Despite all that artillery, however, Boy Days did not offer anything new. As indicated in the paragraphs above, this kind of trip into the 'salad days' of folly, awkward experimentation and the ridiculous has been made many times before in a greater variety of ways. 'Dem Two' and 'All A We' did it excellently, and even afterwards, Corsbie and Matthews pursued it separately while it was still fresh, and many of Keens-Douglas' pieces follow the trend. Mr. Walker did not have anything else to add.

His main aim was entertainment, just a bit blunted by the lack of freshness and by predictability. Among the more substantial pieces was an episode involving the boy at school humiliated by the teacher for being five minutes late. The piece reflected the contempt for a boy from a poor home which is characteristic of the social class conflict common in colonial schools. It had more impact in terms of statement than the others although it was not the funniest.

It is no wonder that the best moments in the performance came from outside of the "boy days" theme. There was a carnival sequence in the latter part poking fun at a masked carnival reveler who was raped by nine women, but it really came good in the dramatic monologue in the police station that followed. This had good satirical treatment of the ridiculous behaviour of some persons who call in to the station as well as the attitude of the bored and harrassed officer on duty at the desk. This treatment was effective and funny.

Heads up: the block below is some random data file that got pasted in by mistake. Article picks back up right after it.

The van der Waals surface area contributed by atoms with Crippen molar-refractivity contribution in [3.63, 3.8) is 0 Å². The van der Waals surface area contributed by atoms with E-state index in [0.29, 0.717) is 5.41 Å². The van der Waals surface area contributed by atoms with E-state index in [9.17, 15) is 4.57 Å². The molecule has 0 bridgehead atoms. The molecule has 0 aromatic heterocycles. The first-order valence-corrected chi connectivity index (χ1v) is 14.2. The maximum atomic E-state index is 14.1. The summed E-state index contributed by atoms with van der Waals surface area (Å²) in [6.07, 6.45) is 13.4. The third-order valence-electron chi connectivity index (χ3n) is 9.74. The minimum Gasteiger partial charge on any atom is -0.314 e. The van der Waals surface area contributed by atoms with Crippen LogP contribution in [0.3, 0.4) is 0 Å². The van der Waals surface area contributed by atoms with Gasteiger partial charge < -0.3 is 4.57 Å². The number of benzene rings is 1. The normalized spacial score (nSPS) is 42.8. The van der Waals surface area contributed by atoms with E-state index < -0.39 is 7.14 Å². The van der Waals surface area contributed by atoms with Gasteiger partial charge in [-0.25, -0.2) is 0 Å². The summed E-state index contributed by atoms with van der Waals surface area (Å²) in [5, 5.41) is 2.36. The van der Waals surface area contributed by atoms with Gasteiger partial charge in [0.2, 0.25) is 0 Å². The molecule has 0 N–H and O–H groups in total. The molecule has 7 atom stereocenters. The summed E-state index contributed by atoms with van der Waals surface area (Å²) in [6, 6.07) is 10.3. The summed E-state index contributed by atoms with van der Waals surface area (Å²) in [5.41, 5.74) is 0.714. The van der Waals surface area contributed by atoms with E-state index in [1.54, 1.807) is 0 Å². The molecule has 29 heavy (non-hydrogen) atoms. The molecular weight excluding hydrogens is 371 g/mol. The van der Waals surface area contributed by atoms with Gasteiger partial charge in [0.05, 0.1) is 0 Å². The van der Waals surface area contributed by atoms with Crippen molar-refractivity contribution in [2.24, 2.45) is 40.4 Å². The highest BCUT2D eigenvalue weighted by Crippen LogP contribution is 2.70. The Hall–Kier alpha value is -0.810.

The piece de resistance was the final episode in which Walker really showed his control of the dramatic monologue. It was quite a worthy take-off on social traditions when the son is about to leave by plane to study abroad. Walker played the father whose bravado and exaggerated nonchalance hides the fact that he is consumed by sadness at the parting. He brought the whole scene to life, with absent and silent characters almost coming to reality on the stage. As an actor, he achieved the many reactions to their follies and the quick mood changes that they induce. Those were Walker's best moments of characterization, variety and sensitivity for the whole show.

The production extended a ray of hope for theatre in Guyana, restoring some faith and probably bringing back an audience that had given it up. Once again, the potential for alternative venues was established in order to keep theatre going following the recent wholesale disenchantment with the National Cultural Centre.